Charles Baudelaire

The Vampire's Metamorphoses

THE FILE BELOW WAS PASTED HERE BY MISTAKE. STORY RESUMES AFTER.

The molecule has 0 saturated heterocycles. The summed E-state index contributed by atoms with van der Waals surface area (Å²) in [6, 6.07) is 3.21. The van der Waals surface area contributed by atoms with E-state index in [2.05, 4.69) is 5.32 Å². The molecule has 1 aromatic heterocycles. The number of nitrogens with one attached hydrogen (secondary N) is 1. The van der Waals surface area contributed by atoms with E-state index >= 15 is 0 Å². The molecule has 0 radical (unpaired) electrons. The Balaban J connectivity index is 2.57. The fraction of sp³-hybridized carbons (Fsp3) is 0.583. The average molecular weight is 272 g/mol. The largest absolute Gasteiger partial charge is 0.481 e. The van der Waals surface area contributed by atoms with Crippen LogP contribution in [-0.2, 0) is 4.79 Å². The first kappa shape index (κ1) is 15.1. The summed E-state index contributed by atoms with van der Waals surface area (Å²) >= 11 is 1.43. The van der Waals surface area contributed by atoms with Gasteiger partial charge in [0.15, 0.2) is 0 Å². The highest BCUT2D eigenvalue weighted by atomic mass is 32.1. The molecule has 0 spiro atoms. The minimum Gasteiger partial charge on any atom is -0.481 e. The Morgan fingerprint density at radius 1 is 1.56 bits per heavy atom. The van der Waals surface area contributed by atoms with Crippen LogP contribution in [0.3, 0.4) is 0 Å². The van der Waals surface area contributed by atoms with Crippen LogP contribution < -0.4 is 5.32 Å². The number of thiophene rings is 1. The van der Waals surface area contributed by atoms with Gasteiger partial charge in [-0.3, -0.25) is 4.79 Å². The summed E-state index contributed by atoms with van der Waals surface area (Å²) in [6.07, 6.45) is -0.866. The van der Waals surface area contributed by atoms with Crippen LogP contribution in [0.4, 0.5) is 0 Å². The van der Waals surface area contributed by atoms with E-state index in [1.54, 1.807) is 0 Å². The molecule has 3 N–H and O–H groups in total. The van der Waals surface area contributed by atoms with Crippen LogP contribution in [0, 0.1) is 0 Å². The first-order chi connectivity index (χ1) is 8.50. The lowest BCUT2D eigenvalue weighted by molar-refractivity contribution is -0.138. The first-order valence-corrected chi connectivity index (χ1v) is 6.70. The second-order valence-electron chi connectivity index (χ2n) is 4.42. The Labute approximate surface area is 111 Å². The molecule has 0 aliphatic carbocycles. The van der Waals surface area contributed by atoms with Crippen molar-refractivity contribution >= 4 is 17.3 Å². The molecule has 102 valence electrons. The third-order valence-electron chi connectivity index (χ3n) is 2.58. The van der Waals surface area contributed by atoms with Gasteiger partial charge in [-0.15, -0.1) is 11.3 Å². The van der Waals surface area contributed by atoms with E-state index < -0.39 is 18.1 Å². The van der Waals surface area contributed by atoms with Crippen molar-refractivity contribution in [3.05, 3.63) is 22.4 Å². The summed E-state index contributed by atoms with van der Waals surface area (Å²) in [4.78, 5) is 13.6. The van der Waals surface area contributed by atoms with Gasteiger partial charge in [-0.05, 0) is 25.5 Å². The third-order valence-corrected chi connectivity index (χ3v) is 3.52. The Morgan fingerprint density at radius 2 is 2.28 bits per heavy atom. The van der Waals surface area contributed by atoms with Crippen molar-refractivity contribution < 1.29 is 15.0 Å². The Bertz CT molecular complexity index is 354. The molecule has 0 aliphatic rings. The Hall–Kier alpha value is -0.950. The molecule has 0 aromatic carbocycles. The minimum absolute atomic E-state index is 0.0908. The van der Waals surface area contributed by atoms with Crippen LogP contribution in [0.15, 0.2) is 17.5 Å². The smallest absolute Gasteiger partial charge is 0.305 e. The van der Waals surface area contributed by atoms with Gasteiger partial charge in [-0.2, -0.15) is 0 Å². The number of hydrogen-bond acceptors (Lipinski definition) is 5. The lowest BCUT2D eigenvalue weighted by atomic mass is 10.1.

The woman meanwhile, twisting like a snake On hot coals and kneading her breasts against the steel Of her corset, from her mouth red as strawberries Let flow these words impregnated with musk: - "I, I have moist lips, and I know the art Of losing old Conscience in the depths of a bed. I dry all tears on my triumphant breasts And make old men laugh with the laughter of children. I replace, for him who sees me nude, without veils, The moon, the sun, the stars and the heavens! I am, my dear scholar, so learned in pleasure That when I smother a man in my fearful arms, Or when, timid and licentious, frail and robust, I yield my bosom to biting kisses On those two soft cushions which swoon with emotion, The powerless angels would damn themselves for me!" When she had sucked out all the marrow from my bones And I languidly turned toward her To give back an amorous kiss, I saw no more Than a wine-skin with gluey sides, all full of pus! Frozen with terror, I closed both my eyes, And when I opened them to the bright light, At my side, instead of the robust manikin Who seemed to have laid in a store of blood, There quivered confusedly a heap of old bones, Which of themselves gave forth the cry of a weather-cock Or of a sign on the end of an iron rod That the wind swings to and fro on a winter night. Translated by - William Aggeler The Metamorphoses of the Vampire Then the woman with the strawberry mouth, Squirming like a snake upon the coals, Kneading her breasts against the iron of her corset, Let flow these words scented with musk: - "I have wet lips, and I know the art Of losing old conscience in the depths of a bed. I dry all tears on my triumphing breasts And I make old men laugh with the laughter of children. For those who see me naked, without any covering, I am the moon and the sun and the sky and the stars! I am so dexterous in voluptuous love, my dear, my wise one, When I strangle a man in my dreadful arms, Or abandon my breast to his biting, So shy and lascivious, so frail and vigorous, That on these cushions that swoon with passion The powerless angels damn their souls for me!" When she had sucked the pith from my bones And, drooping, I turned towards her To give her the kiss of love, I saw only An old leather bottle with sticky sides and full of pus! I shut both eyes in cold dismay And when I opened them both to clear reality, By my side, instead of that powerful puppet Which seemed to have taken some lease of blood, There shook vaguely the remains of a skeleton, Which itself gave the cry of a weathercock Or of a sign-board, at the end of a rod of iron, Which the wind swings in winter nights. Translated by - Geoffrey Wagner Metamorphoses of a Vampire Meanwhile the woman, writhing like a snake On fiery coals, kneaded her breasts to make Them hug their steely corset; and she said, Her lips redder than strawberries are red: "Behold, my mouth is moist, and on my deep Couch I can lull grim Conscience fast asleep, I dry all tears on my triumphant breasts, Where old men laugh like boys at boyish jests. For him who sees me naked, I comprise All moons and suns and stars and clouds and skies! I am so skilled, fond scholar, in love's charms That when I hug you in my ruthless arms, Or, shy and lustful, frail and forceful, when I yield taut nipples to the teeth of men, My bosom's pillows, palpitant, would doom Angels to ruin for coveting my womb..." When she had sucked my marrow dry, I turned, Languid, to give her back the kiss she earned, Only to view, I fond and amorous, A viscid wineskin, nidorous with pus... Frozen with fear, I shut my eyelids tight, Then, opening them against the garish light, I saw no solid puppet by my side Whose lusts my blood, drained dry, had satisfied, But a debris of quavering bone on bone, Moaning as only weathervanes can moan, And creaking as a rusty signpost might Lashed by the furies of a winter night. Translated by - Jacques LeClercq Metamorphoses of the Vampire Meanwhile from her red mouth the woman, in husky tones, Twisting her body like a serpent upon hot stones And straining her white breasts from their imprisonment, Let fall these words, as potent as a heavy scent: "My lips are moist and yielding, and I know the way To keep the antique demon of remorse at bay. All sorrows die upon my bosom. I can make Old men laugh happily as children for my sake. For him who sees me naked in my tresses, I Replace the sun, the moon, and all the stars of the sky! Believe me, learnèd sir, I am so deeply skilled That when I wind a lover in my soft arms, and yield My breasts like two ripe fruits for his devouring - both Shy and voluptuous, insatiable and loath - Upon this bed that groans and sighs luxuriously Even the impotent angels would be damned for me!" When she had drained me of my very marrow, and cold And weak, I turned to give her one more kiss - behold, There at my side was nothing but a hideous Putrescent thing, all faceless and exuding pus. I closed my eyes and mercifully swooned till day: And when I looked at morning for that beast of prey Who seemed to have replenished her arteries from my own, The wan, disjointed fragments of a skeleton Wagged up and down in a lewd posture where she had lain, Rattling with each convulsion like a weathervane Or an old sign that creaks upon its bracket, right Mournfully in the wind upon a winter's night. Translated by - George Dillon The Metamorphoses of the Vampire The crimson-fruited mouth that I desired - While, like a snake on coals, she twinged and twired, Kneading her breasts against her creaking busk - Let fall those words impregnated with musk, - "My lips are humid: by my learned science, All conscience, in my bed, becomes compliance. My breasts, triumphant, staunch all tears; for me Old men, like little children, laugh with glee. For those who see me naked, I replace Sun, moon, the sky, and all the stars in space. I am so skilled, dear sage, in arts of pleasure, That, when with man my deadly arms I measure, Or to his teeth and kisses yield my bust, Timid yet lustful, fragile, yet robust, On sheets that swoon with passion - you might see Impotent angels damn themselves for me." When of my marrow she had sucked each bone And, languishing, I turned with loving moan To kiss her in return, with overplus, She seemed a swollen wineskin, full of pus. I shut my eyes with horror at the sight, But when I opened them, in the clear light, I saw, instead of the great swollen doll That, bloated with my lifeblood, used to loll, The debris of a skeleton, assembling With shrill squawks of a weathercock, lie trembling, Or sounds, with which the howling winds commingle, Of an old Inn-sign on a rusty tringle. Translated by - Roy Campbell